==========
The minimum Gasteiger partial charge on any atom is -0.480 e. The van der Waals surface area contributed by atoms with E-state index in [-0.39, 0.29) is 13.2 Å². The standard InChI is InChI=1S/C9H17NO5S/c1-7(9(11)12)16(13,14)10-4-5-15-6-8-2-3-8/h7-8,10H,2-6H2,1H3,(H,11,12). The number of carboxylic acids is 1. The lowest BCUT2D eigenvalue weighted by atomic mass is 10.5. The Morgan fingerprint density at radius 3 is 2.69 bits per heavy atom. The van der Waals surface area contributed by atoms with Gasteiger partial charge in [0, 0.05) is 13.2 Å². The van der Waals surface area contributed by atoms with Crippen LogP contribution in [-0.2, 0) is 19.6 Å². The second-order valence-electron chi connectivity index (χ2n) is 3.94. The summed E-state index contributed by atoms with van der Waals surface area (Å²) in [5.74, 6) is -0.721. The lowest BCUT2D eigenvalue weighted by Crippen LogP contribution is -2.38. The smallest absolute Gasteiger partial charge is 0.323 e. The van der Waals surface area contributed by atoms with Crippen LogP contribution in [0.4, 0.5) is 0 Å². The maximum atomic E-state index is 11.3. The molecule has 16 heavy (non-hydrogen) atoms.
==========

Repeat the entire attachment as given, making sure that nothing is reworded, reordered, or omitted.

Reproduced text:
The minimum Gasteiger partial charge on any atom is -0.480 e. The van der Waals surface area contributed by atoms with E-state index in [-0.39, 0.29) is 13.2 Å². The standard InChI is InChI=1S/C9H17NO5S/c1-7(9(11)12)16(13,14)10-4-5-15-6-8-2-3-8/h7-8,10H,2-6H2,1H3,(H,11,12). The number of carboxylic acids is 1. The lowest BCUT2D eigenvalue weighted by atomic mass is 10.5. The Morgan fingerprint density at radius 3 is 2.69 bits per heavy atom. The van der Waals surface area contributed by atoms with Gasteiger partial charge in [0, 0.05) is 13.2 Å². The van der Waals surface area contributed by atoms with Crippen LogP contribution in [-0.2, 0) is 19.6 Å². The second-order valence-electron chi connectivity index (χ2n) is 3.94. The summed E-state index contributed by atoms with van der Waals surface area (Å²) in [5.74, 6) is -0.721. The lowest BCUT2D eigenvalue weighted by Crippen LogP contribution is -2.38. The smallest absolute Gasteiger partial charge is 0.323 e. The van der Waals surface area contributed by atoms with Crippen LogP contribution in [0.4, 0.5) is 0 Å². The maximum atomic E-state index is 11.3. The molecule has 16 heavy (non-hydrogen) atoms.